The international Afternoon Constellation includes the A-Train satellites (OCO-2, GCOM-W1, Aqua, and Aura) as well as the C-Train satellites (CALIPSO and CloudSat).
The Afternoon Constellation is composed of a number of satellites following one another along a “track” in space. While they aren’t literally connected like railroad cars, precise engineering and planning—called constellation flying—allows for them to function as if they were “connected.”
Constellation flying allows the instruments on all of the A-Train and C-Train satellites to function as if they were together on a large extended satellite platform. This means that scientists can use instruments on several different satellites in the constellation to study a particular atmospheric phenomenon of interest—e.g., clouds, aerosols, trace gases—and learn more than they could have with any one satellite by itself.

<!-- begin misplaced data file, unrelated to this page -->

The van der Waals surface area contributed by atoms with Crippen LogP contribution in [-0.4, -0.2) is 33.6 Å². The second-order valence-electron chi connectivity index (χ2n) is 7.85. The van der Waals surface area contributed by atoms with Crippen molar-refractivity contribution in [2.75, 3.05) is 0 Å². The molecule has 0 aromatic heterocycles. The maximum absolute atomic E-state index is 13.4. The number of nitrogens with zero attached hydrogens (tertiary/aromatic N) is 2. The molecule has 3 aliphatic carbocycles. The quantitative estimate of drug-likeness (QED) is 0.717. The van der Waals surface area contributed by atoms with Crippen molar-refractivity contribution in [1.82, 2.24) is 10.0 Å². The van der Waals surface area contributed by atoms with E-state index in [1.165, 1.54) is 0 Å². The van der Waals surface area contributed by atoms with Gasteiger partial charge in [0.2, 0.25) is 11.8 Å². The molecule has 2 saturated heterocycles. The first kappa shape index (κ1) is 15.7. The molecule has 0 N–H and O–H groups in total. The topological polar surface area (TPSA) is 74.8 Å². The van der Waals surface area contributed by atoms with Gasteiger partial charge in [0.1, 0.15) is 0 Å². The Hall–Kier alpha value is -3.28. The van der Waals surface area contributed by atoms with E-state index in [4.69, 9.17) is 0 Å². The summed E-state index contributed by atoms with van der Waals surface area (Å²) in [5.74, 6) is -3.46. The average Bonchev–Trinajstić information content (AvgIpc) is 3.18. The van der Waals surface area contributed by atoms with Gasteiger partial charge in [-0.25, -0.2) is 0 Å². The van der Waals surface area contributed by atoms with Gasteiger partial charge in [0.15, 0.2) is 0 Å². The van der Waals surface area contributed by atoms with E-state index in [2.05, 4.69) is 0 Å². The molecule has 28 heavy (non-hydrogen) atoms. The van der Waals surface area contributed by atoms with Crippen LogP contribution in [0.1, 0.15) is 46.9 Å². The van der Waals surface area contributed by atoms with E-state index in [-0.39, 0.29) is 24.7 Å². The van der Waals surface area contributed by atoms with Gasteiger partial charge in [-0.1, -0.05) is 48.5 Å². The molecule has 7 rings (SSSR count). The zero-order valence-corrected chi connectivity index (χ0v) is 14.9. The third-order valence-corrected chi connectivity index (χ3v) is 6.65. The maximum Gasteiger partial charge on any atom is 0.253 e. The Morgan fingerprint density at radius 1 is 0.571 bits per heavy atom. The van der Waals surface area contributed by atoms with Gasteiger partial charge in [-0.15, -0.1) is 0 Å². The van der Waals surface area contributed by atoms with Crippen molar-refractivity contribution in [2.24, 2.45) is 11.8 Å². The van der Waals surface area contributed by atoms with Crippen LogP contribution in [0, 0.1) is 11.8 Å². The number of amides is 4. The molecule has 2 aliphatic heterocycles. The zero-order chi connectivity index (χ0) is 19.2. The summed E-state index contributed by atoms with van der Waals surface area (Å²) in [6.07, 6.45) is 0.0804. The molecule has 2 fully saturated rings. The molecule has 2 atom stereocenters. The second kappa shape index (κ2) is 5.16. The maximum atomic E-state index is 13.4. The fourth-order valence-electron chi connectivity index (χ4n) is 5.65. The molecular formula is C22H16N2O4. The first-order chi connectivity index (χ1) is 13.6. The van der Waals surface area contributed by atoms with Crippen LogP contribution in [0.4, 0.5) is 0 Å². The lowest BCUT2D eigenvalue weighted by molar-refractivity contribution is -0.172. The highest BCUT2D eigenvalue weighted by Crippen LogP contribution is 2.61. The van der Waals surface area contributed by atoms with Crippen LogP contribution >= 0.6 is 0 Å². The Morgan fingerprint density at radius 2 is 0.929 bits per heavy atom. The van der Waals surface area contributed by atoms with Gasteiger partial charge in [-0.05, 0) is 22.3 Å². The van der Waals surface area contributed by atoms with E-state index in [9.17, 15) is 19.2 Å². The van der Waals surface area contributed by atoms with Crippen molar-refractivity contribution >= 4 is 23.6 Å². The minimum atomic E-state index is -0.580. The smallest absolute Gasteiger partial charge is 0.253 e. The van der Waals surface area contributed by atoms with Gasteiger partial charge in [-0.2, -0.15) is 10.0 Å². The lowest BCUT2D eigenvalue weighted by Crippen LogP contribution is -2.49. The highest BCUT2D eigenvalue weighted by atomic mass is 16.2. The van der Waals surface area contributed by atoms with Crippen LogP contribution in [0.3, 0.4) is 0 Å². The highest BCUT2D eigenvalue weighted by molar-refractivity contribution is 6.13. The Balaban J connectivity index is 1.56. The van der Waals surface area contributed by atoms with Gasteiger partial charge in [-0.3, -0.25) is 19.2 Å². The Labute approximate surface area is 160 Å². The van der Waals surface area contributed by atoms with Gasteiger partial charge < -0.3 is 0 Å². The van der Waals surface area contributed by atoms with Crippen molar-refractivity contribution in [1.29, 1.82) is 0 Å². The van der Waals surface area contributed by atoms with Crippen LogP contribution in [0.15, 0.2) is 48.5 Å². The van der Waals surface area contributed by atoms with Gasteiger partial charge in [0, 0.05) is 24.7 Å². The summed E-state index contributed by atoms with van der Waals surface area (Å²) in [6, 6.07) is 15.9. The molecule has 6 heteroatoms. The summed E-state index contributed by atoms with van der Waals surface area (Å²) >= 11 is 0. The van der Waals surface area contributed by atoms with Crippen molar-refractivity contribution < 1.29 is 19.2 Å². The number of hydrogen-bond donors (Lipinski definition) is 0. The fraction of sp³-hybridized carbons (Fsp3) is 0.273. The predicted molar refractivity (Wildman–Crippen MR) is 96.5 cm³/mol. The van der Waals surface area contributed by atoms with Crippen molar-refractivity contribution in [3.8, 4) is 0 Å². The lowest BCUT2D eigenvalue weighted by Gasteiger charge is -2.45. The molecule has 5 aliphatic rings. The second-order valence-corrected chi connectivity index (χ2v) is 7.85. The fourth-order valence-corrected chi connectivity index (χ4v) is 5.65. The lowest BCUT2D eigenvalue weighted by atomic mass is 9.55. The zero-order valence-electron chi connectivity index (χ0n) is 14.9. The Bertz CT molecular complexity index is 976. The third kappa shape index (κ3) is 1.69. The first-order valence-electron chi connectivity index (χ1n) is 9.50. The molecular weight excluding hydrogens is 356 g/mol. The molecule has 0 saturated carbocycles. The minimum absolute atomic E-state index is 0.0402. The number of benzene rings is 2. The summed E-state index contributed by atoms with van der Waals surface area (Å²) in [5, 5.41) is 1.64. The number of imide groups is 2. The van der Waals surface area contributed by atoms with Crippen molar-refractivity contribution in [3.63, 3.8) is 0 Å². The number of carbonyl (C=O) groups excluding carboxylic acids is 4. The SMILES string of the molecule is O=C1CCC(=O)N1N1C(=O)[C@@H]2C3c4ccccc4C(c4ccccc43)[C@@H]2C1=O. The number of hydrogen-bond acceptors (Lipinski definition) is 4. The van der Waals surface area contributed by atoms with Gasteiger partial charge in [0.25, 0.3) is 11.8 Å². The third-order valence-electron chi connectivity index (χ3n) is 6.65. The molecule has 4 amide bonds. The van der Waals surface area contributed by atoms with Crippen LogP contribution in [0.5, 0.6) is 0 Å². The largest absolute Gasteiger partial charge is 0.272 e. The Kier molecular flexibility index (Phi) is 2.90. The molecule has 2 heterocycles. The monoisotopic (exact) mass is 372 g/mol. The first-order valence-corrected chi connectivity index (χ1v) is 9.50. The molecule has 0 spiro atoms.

Combining data from these satellites enables scientists to gain a better understanding of a variety of Earth-system processes, including those relevant to climate. Data collected synchronously gives more-complete answers to important scientific questions than would be possible with satellite data collected at different times.